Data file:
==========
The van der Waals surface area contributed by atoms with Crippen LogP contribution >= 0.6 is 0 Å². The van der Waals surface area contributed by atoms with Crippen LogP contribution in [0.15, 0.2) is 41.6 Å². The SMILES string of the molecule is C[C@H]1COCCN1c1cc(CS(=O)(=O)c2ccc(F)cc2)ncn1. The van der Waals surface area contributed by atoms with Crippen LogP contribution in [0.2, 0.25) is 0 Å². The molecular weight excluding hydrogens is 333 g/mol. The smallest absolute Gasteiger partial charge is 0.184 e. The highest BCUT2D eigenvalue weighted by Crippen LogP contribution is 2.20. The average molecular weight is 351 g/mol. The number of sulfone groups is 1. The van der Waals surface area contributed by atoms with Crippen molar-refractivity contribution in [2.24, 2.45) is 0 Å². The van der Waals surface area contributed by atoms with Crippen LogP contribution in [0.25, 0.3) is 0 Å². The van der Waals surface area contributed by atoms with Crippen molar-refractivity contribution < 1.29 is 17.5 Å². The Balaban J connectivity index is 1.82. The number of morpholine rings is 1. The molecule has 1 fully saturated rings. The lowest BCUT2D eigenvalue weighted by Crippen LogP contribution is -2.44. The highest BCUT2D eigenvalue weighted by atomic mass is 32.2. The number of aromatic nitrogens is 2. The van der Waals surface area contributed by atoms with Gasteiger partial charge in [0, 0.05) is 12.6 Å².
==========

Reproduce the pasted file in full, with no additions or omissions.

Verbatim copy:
The van der Waals surface area contributed by atoms with Crippen LogP contribution >= 0.6 is 0 Å². The van der Waals surface area contributed by atoms with Crippen LogP contribution in [0.15, 0.2) is 41.6 Å². The SMILES string of the molecule is C[C@H]1COCCN1c1cc(CS(=O)(=O)c2ccc(F)cc2)ncn1. The van der Waals surface area contributed by atoms with Crippen LogP contribution in [0.2, 0.25) is 0 Å². The molecular weight excluding hydrogens is 333 g/mol. The smallest absolute Gasteiger partial charge is 0.184 e. The highest BCUT2D eigenvalue weighted by Crippen LogP contribution is 2.20. The average molecular weight is 351 g/mol. The number of sulfone groups is 1. The van der Waals surface area contributed by atoms with Crippen molar-refractivity contribution in [2.24, 2.45) is 0 Å². The van der Waals surface area contributed by atoms with Crippen LogP contribution in [0.25, 0.3) is 0 Å². The van der Waals surface area contributed by atoms with Crippen molar-refractivity contribution < 1.29 is 17.5 Å². The Balaban J connectivity index is 1.82. The number of morpholine rings is 1. The molecule has 1 fully saturated rings. The lowest BCUT2D eigenvalue weighted by Crippen LogP contribution is -2.44. The highest BCUT2D eigenvalue weighted by atomic mass is 32.2. The number of aromatic nitrogens is 2. The van der Waals surface area contributed by atoms with Gasteiger partial charge in [0, 0.05) is 12.6 Å².